WASHINGTON (WLWT) — A third-party investigation into an altercation between Covington Catholic High School students and Native Americans that went viral on social media “exonerates our students,” Bishop of Covington Roger Foys says.
WLWT reports that the Diocese of Covington launched the investigation after students from the all-boys school were seen in a confrontation with Native Americans and other during a visit to Washington, D.C. in January.
Foys says the investigation “exonerates our students so they can move on with their lives.”
After the videos went viral, many said the Covington high schoolers were being disrespectful — even racist — toward Native Americans, in particular one elder.
Other videos showed a more complicated scene.
According to the report released Wednesday, 240 man hours were used through the course of the investigation. Students who attended the trip were asked to voluntarily give their statements regarding the events on Jan. 18. Forty-three students gave their account.
In addition, 16 chaperones were on the trip. All nine faculty chaperones participated, and four parent chaperones gave statements.
Through the course of the investigation, officials said they saw “no evidence that students responded with any offensive or racist statements of their own.”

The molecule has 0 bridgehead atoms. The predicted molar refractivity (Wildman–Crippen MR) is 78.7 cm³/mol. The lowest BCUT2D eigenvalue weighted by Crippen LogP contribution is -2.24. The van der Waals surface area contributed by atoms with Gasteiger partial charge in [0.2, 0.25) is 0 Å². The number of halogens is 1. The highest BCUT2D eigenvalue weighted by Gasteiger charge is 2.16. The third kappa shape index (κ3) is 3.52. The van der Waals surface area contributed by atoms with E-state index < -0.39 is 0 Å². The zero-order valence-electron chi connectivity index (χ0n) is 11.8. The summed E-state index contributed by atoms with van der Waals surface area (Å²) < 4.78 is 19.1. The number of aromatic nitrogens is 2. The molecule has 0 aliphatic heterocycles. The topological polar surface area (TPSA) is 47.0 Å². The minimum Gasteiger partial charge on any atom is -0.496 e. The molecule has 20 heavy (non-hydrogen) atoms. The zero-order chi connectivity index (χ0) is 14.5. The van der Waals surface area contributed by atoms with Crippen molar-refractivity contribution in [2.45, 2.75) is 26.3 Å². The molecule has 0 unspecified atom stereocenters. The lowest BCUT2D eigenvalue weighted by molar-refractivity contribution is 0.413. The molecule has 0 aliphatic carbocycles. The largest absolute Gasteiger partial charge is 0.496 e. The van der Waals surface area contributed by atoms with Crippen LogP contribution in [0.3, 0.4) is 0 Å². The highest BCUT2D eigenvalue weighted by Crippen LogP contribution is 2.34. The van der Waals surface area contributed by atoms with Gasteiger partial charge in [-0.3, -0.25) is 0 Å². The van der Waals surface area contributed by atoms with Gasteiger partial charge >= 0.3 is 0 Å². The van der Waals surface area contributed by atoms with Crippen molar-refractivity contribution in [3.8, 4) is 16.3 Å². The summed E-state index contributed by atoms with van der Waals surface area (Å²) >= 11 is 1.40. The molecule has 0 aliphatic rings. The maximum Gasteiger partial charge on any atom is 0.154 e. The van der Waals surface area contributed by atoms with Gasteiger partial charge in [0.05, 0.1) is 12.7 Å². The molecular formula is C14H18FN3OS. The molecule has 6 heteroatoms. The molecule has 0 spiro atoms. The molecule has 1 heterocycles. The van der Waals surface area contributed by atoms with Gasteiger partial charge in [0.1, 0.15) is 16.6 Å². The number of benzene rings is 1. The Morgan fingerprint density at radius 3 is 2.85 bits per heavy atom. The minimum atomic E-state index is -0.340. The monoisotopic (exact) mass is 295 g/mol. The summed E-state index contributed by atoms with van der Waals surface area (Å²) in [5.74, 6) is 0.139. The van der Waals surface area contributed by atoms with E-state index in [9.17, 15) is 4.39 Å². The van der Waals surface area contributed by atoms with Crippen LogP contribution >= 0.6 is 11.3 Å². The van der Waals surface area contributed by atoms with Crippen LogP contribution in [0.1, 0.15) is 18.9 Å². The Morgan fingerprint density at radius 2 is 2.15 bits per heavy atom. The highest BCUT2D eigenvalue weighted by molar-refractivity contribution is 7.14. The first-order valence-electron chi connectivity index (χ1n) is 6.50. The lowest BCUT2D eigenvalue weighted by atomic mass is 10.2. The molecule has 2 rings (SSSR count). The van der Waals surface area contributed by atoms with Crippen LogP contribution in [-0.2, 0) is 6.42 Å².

This is despite an earlier encounter with a group known as the Black Hebrew Israelites, who “clearly addressed offensive statements to the students.”
In addition, the investigation states that students performed school chants to drown out the Black Hebrew Israelites group, but claimed there was no evidence that the school performed a “Build the Wall” chant, as many on social media claimed.
When the Native American protester — identified as Nathan Phillips — approached the group, the students claimed they were not threatened, the report states, but merely confused.
Nine chaperones were in attendance at the time of the controversy, the report states, citing video evidence.
Many of the students in the viral videos were seen wearing “Make America Great Again” gear. According to the report, most students purchased the gear while in Washington, and there is no evidence of prohibiting political apparel on school-sponsored trips.
Other videos from Washington, D.C. that day shows young people saying “It’s not rape if you enjoy it”
and another showing a group of young men harassing several girls. The report states that the person involved in the first comment was not a Covington Catholic student, and there is no evidence that the people involved in the second video were students.
Foys released a statement in the wake of the investigation, saying the investigation “has demonstrated that our students did not instigate the incident that occurred at the Lincoln Memorial.”
The bishop went on to say, “In these past several weeks since the original video went viral, two well-worn and oft-used adages come to mind:
‘Seeing is believing’ and ‘Perception is reality.’ The immediate world-wide reaction to the initial video led everyone to believe that our students had initiated the incident and the perception of those few minutes of video became a reality.”